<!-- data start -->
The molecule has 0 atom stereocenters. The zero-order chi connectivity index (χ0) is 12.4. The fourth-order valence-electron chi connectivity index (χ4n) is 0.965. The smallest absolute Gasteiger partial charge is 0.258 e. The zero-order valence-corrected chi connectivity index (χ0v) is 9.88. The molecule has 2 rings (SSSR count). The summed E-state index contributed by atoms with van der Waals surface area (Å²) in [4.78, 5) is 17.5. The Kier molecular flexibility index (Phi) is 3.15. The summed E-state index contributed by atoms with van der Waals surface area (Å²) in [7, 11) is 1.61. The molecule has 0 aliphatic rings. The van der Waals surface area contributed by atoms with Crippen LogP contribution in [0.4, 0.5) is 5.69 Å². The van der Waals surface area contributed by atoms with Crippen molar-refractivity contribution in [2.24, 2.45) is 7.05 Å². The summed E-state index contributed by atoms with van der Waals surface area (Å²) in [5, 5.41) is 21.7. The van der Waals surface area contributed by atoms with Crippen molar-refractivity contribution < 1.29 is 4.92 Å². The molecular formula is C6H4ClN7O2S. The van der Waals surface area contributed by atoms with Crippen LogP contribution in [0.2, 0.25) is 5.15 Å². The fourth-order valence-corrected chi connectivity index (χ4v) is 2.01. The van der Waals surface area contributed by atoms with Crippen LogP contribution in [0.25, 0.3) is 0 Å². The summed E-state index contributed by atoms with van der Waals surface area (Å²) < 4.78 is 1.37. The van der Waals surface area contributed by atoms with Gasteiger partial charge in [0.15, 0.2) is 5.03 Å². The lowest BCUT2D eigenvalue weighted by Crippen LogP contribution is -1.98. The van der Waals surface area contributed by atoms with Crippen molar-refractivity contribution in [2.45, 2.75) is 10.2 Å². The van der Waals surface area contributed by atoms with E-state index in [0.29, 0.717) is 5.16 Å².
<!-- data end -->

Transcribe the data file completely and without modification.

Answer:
The molecule has 0 atom stereocenters. The zero-order chi connectivity index (χ0) is 12.4. The fourth-order valence-electron chi connectivity index (χ4n) is 0.965. The smallest absolute Gasteiger partial charge is 0.258 e. The zero-order valence-corrected chi connectivity index (χ0v) is 9.88. The molecule has 2 rings (SSSR count). The summed E-state index contributed by atoms with van der Waals surface area (Å²) in [4.78, 5) is 17.5. The Kier molecular flexibility index (Phi) is 3.15. The summed E-state index contributed by atoms with van der Waals surface area (Å²) in [7, 11) is 1.61. The molecule has 0 aliphatic rings. The van der Waals surface area contributed by atoms with Crippen LogP contribution in [0.4, 0.5) is 5.69 Å². The van der Waals surface area contributed by atoms with Crippen molar-refractivity contribution in [2.24, 2.45) is 7.05 Å². The summed E-state index contributed by atoms with van der Waals surface area (Å²) in [5, 5.41) is 21.7. The van der Waals surface area contributed by atoms with Crippen molar-refractivity contribution < 1.29 is 4.92 Å². The molecular formula is C6H4ClN7O2S. The van der Waals surface area contributed by atoms with Crippen LogP contribution in [0.2, 0.25) is 5.15 Å². The fourth-order valence-corrected chi connectivity index (χ4v) is 2.01. The van der Waals surface area contributed by atoms with Crippen LogP contribution in [0.25, 0.3) is 0 Å². The summed E-state index contributed by atoms with van der Waals surface area (Å²) < 4.78 is 1.37. The van der Waals surface area contributed by atoms with Gasteiger partial charge in [0.15, 0.2) is 5.03 Å². The lowest BCUT2D eigenvalue weighted by Crippen LogP contribution is -1.98. The van der Waals surface area contributed by atoms with Crippen molar-refractivity contribution in [2.45, 2.75) is 10.2 Å². The van der Waals surface area contributed by atoms with E-state index in [0.29, 0.717) is 5.16 Å².